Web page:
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Abstract

Abstract

Between the civil and uncivil lie ‘borderline’ discourses where speech that appears civil is laden with uncivil ideas, norms and discourses that normalise anti-pluralist, nativist and exclusionary views. Such discourses are found in videos and websites of far-right groups and in some mainstream media. Here, we argue that Turkey’s government and mainstream media use similar discursive strategies. We examine both speeches and media representations of these that represent capital punishment since Recep Tayyip Erdoğan’s 2002 rise to politics. Analysis leans on Multimodal Critical Discourse Studies to expose how Erdoğan, who transforms from a cautious reformist prime minister into an authoritarian-populist president, has always articulated uncivil ideas cloaked in civility, with uncivility increasing over time. Analysis of lexica and imagery in associated news stories reveal how media normalise such discourses. As such, these borderline discursive acts contribute to a decline in civility in a deeply polarised society.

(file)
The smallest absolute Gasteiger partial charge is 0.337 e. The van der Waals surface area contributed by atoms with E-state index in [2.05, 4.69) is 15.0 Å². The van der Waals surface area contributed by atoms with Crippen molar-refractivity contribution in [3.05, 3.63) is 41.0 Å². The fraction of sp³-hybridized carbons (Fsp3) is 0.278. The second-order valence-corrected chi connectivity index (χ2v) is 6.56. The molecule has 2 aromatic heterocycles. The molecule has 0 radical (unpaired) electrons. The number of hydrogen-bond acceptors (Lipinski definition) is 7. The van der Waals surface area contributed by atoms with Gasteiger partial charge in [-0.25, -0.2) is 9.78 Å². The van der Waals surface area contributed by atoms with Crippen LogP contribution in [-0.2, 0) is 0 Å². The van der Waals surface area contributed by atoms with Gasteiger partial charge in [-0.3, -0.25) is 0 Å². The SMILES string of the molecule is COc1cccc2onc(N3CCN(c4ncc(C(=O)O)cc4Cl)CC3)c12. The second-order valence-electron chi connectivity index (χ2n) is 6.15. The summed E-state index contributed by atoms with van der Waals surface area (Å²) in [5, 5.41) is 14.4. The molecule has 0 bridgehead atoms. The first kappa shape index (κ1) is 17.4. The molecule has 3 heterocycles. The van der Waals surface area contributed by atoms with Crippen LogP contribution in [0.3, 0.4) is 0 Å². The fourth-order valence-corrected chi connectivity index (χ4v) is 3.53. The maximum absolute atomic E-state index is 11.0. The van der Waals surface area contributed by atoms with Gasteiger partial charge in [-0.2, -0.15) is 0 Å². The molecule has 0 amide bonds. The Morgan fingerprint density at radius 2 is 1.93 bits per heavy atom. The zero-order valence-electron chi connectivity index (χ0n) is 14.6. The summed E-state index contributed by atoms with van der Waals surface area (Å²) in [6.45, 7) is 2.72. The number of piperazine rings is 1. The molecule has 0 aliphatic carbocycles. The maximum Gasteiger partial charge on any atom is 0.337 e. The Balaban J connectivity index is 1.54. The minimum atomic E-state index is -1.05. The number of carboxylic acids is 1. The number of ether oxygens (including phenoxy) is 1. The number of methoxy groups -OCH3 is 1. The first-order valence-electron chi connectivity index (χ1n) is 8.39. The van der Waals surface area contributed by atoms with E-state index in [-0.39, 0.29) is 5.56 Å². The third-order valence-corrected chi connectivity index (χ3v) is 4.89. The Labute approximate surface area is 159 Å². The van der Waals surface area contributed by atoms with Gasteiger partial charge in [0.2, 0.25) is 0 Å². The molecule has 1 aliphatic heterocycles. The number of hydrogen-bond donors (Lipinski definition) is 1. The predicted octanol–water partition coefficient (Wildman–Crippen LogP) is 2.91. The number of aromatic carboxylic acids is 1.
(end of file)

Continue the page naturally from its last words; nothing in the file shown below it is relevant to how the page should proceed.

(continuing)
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2022-03-02
2022-05-23
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